Christine (Wong) Applegarth '92
Christine is President of the Alumnae Association.
Lana Sutherland '86
Crofton Alum | Entrepreneur | CEO | Former Top 40 Under 40
In 1994, Lana Sutherland ‘86 sat down with six partners and hashed out a plan to start a business. Nine years later, she is the CEO of a gold standard teahouse. Tealeaves, a multi-million dollar company, supplies high-end hotels throughout North America, Europe and Asia with premium loose-leaf blends.
Lana, who was a featured guest in the Let’s Talk About … series, recently sat down with the Senior School girls to tell her inspirational tale and share her thoughts on success and running her own business.
1898: What are some of your favourite memories of being a student at Crofton House School?
L: Being challenged everyday in every class.
1898: How did your CHS education prepare you for your career as an entrepreneur?
L: I learned that the being smart alone does not guarantee success. Success instead is attributed to your resourcefulness, work ethic, drive, persistence, talent, focus, and your guts. Having said all of that, I would say that one of the most important traits of an entrepreneur is the ability to do whatever it takes to reach your goal. An “it’s not my job” attitude will definitely hinder anyone considering entrepreneurship as a possible career choice.
1898: What has turned out to be the most valuable lesson you learned at Crofton House School?
L: To do the “right” thing, not necessarily the “popular” thing.
1898: What is the best part of being an entrepreneur? The most difficult?
L: The best part of being an entrepreneur is being my own boss and directly seeing the impact of my own decisions and ideas. The rewards are great but so too are the risks.
The most difficult part of being an entrepreneur is being my own boss. The job can also be isolating; it’s a different type of demand on your life that not everyone in your sphere will understand. To be honest, “work life balance” does not exist in my world but then we are competing on an international level so perhaps it is different for other types of companies with different goals.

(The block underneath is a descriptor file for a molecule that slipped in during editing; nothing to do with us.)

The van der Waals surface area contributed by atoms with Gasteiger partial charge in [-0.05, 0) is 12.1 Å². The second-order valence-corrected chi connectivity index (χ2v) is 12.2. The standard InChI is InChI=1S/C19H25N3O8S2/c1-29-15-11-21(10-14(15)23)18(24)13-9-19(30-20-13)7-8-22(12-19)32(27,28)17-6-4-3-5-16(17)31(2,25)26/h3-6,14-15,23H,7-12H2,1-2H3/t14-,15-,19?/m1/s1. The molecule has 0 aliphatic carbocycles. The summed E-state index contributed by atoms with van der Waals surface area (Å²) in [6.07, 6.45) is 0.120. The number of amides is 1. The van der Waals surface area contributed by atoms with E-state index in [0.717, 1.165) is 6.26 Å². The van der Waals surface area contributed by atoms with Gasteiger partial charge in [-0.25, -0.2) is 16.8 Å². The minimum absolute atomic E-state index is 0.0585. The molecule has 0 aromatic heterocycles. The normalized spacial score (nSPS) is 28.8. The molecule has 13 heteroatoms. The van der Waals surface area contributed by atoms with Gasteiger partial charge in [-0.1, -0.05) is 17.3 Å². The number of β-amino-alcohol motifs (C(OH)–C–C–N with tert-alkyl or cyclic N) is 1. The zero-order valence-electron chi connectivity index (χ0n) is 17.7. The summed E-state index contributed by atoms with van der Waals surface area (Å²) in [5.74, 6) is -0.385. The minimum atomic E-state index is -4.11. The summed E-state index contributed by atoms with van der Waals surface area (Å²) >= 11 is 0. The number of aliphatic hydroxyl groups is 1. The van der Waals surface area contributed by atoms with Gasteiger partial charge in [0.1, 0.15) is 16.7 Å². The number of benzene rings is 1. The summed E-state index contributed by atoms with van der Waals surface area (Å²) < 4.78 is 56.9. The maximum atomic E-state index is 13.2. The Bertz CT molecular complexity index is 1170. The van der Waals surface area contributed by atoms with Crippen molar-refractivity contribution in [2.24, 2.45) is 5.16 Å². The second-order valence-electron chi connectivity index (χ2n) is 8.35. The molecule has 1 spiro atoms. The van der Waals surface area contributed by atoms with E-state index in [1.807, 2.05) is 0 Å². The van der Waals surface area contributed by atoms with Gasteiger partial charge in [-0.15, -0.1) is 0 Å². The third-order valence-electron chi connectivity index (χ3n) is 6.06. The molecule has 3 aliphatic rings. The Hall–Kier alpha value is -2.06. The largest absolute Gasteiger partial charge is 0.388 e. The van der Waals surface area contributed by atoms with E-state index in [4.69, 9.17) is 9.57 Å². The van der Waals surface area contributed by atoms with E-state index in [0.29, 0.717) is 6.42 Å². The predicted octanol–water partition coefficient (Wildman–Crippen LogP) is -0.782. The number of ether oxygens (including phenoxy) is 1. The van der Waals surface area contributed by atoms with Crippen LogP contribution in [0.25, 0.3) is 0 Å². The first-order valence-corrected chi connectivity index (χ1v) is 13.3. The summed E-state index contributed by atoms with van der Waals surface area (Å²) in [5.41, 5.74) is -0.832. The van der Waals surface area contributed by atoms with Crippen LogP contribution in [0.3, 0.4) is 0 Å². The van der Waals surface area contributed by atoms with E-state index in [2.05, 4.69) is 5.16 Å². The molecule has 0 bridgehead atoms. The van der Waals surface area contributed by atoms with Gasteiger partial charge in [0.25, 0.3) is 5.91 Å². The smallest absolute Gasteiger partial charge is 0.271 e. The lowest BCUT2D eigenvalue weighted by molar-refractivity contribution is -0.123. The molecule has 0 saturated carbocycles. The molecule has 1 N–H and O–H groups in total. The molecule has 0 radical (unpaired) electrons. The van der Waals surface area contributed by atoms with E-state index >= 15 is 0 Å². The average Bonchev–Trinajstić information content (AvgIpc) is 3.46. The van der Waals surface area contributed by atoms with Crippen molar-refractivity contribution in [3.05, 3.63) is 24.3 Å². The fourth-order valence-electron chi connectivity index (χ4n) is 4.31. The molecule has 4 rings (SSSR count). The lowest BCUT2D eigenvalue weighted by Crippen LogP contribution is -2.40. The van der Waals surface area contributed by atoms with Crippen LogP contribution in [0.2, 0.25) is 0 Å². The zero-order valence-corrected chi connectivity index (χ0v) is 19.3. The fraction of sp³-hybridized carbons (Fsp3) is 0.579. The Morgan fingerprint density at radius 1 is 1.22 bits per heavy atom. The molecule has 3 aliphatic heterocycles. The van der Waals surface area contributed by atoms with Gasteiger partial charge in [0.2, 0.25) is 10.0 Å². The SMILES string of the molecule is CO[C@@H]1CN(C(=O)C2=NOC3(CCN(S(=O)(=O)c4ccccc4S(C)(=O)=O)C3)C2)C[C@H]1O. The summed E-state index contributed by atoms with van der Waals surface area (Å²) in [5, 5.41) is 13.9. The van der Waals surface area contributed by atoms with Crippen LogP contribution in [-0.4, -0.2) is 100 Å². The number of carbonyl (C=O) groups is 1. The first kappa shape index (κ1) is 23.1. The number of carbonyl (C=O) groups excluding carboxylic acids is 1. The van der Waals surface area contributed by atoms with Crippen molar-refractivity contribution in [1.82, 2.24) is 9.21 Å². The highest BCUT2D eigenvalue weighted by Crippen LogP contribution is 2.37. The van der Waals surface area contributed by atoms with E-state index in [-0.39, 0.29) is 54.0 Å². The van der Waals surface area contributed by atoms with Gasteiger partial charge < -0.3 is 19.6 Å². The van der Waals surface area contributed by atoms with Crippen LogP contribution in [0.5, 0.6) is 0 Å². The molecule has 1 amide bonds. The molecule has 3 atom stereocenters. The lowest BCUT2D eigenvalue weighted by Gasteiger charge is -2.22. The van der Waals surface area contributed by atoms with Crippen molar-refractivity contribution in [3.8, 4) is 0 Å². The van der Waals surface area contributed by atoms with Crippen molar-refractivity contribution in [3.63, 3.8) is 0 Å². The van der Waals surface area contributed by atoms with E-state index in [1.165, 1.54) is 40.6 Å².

1898: Do you have any words of advice for the Crofton House girls?
L: Perhaps just this, our business was started by me and six others. I was the only woman. The six consisted of very opinionated, culturally diverse guys. Today, our company is predominantly women and I love the fact that when someone such as Disney asks us to answer a contract question such as “what percentage of minorities work in your company?” I have the pleasure of filling in “100%”. It has been great to give people, especially women, opportunities where they might not otherwise have one.
Lauren Wilkinson '07
Crofton House alum shines on the London 2012 podium
Back in 2007, Lauren Wilkinson wore her Gordon tartan skirt as the Assistant Head Girl at Crofton House School. Today she wears a silver medal for Canada, standing on the podium following her race in the women's eight rowing event at London 2012. This was Wilkinson's first time in the Olympic Games, but this North Vancouver native is no stranger to competitions.
As a member of the Under-23 World Championships eight crew, she won gold in 2011 and bronze in 2010 (finishing 4th in 2009). Competing at the World Junior Championships, she was 6th in 2007 in the single sculls, and 10th in 2006 in the coxless fours. She also graduated from Princeton University in 2011 with a degree in Ecology and Evolutionary Biology, where she rowed on the varsity team winning the 2011 NCAA Championship in the eight.
Wilkinson's Olympic journey began at the Burnaby Lake Rowing Club, where she started rowing as a way to follow her older brothers. Her brother, Michael, also competed for Team Canada at the 2012 Olympic Games in the men’s coxless fours.
Congratulations Lauren, the Crofton House community is extremely proud of you! (Photo below from TheStar.com)
Interesting facts about Lauren
- Her grandmother Beatrice Wilkinson, Class of 1939 and Great Grandmother Ethel Worley, Class of 1910 are both CHS alumnae.
- She earned the medal her father was denied when Canada joined the boycott of the Moscow Games in 1980. (From the Vancouver Sun)